House debates

Thursday, 20 September 2018

Questions without Notice

Food Safety

2:18 pm

Photo of Ted O'BrienTed O'Brien (Fairfax, Liberal Party) Share this | | Hansard source

My question is to the Attorney-General. Will the Attorney-General update the House on the legislation our government has introduced into parliament to deal appropriately with those who seek to sabotage our food supply, guaranteeing Australians food safety and standing by Australian families?

Photo of Christian PorterChristian Porter (Pearce, Liberal Party, Attorney-General) Share this | | Hansard source

I thank the member for Fairfax for his question. It brings me great pleasure to tell the parliament that just before question time the Senate did in fact pass the Criminal Code Amendment (Food Contamination) Bill 2018. That is a practical act in solidarity with our great farming families. Given the very important deterrence effect that should accompany these new offences, an answer here to the question from the member for Fairfax is an excellent opportunity to explain how and why the behaviour that we have witnessed in recent days is so terribly damaging to hardworking Australian farmers and families. That's why the behaviour is now going to be the subject of serious new offences. Particularly, what our government wants anyone out there who is stupid enough or callous enough to be contemplating this sort of behaviour to know is that there is now no longer an excuse of not meaning to cause loss, damage or alarm. That will no longer be an excuse for this type of behaviour.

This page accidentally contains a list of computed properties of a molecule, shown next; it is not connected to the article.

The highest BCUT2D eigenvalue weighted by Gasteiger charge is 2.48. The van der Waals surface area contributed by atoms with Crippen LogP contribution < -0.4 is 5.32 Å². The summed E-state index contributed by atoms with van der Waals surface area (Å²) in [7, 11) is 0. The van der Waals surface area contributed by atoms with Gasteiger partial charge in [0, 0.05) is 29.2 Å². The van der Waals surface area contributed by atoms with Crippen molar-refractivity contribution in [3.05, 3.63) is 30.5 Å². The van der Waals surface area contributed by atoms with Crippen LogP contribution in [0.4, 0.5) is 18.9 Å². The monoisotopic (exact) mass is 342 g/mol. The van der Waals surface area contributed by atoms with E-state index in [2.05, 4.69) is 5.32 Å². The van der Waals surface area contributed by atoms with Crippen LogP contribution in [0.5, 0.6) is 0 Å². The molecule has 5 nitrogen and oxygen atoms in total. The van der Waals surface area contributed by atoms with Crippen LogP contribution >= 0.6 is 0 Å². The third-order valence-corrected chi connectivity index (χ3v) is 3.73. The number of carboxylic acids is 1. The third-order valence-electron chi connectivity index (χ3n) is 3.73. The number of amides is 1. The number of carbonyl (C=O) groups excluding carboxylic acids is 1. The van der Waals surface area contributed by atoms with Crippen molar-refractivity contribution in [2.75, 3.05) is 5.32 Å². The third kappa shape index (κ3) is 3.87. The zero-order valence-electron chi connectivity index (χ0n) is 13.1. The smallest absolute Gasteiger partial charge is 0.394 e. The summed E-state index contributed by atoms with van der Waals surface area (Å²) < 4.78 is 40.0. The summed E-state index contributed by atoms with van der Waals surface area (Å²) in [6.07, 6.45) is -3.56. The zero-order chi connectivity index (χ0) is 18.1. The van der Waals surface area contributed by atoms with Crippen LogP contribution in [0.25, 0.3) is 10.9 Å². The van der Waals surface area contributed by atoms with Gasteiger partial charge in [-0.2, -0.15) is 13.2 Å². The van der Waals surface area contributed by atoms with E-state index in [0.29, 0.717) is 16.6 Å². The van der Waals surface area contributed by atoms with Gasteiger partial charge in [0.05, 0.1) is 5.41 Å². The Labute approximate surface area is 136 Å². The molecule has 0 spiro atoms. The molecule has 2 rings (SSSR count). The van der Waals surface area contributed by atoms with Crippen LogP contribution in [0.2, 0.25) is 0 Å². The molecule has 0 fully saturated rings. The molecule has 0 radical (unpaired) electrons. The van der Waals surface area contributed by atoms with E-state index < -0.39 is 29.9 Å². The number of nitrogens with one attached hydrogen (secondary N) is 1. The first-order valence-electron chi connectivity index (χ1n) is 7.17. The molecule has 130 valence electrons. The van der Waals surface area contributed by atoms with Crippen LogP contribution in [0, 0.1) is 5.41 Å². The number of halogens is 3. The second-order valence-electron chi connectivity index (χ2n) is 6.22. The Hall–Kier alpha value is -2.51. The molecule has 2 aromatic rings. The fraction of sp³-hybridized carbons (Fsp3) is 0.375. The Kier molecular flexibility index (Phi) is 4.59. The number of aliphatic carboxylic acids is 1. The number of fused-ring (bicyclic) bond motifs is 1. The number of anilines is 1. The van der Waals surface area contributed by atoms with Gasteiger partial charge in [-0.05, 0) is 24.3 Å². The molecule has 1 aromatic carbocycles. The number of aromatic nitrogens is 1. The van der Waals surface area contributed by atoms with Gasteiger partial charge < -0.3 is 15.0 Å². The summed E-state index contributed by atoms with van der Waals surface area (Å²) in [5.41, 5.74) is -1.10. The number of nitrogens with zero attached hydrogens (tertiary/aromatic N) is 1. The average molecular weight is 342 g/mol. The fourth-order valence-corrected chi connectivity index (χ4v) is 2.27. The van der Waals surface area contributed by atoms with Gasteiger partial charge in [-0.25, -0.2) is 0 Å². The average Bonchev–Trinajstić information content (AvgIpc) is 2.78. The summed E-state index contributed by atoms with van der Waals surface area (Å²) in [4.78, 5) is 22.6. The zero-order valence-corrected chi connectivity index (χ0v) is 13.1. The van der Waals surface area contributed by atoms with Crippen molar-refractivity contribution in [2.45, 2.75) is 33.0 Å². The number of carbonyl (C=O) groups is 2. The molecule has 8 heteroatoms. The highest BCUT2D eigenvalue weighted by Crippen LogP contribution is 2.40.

The new offences passed today of recklessly making false statements about the contamination of goods mean that, if someone makes a false statement that induces someone else to believe that it's true and that person was simply reckless as to the fact that it would cause alarm or economic loss or a risk of harm, that person will now face a potential 10-year penalty of imprisonment. These laws now mean that there is no such thing as a harmless hoax when it comes to Australians' food. It's too early, unfortunately, to quantify the harm that has been done to hardworking farmers and families. But, for anyone out there with any doubts as to how harmful this type of behaviour can be, I'd just note that in 1997 Arnott's Biscuits was the subject of a contamination incident whereby its biscuits were removed from shelves for a period of 11 days. Arnott's lost $10 million over 11 days. And who is the victim of the sort of behaviour that we've seen in recent days? It's not a large company or a conglomerate or a corporation; it is hardworking farming families, it's mums and dads, it's market gardeners, it's fruitgrowers and it's orchardists. These people work in a backbreaking way day in, day out to make a living for themselves and their families.

Finally, I would just note that under Australian law it has long been the case that you can go to jail for making a hoax threat. You can go to jail for pretending that something in the post contains a dangerous substance. You can go to jail for making a false call into 000. And the reason that has long been the case is that these are not harmless acts. For anyone who is stupid enough to be contemplating anything that resembles a hoax or a false statement, you need to know first that it damages hardworking Australian families and second that you can—and likely will—go to jail.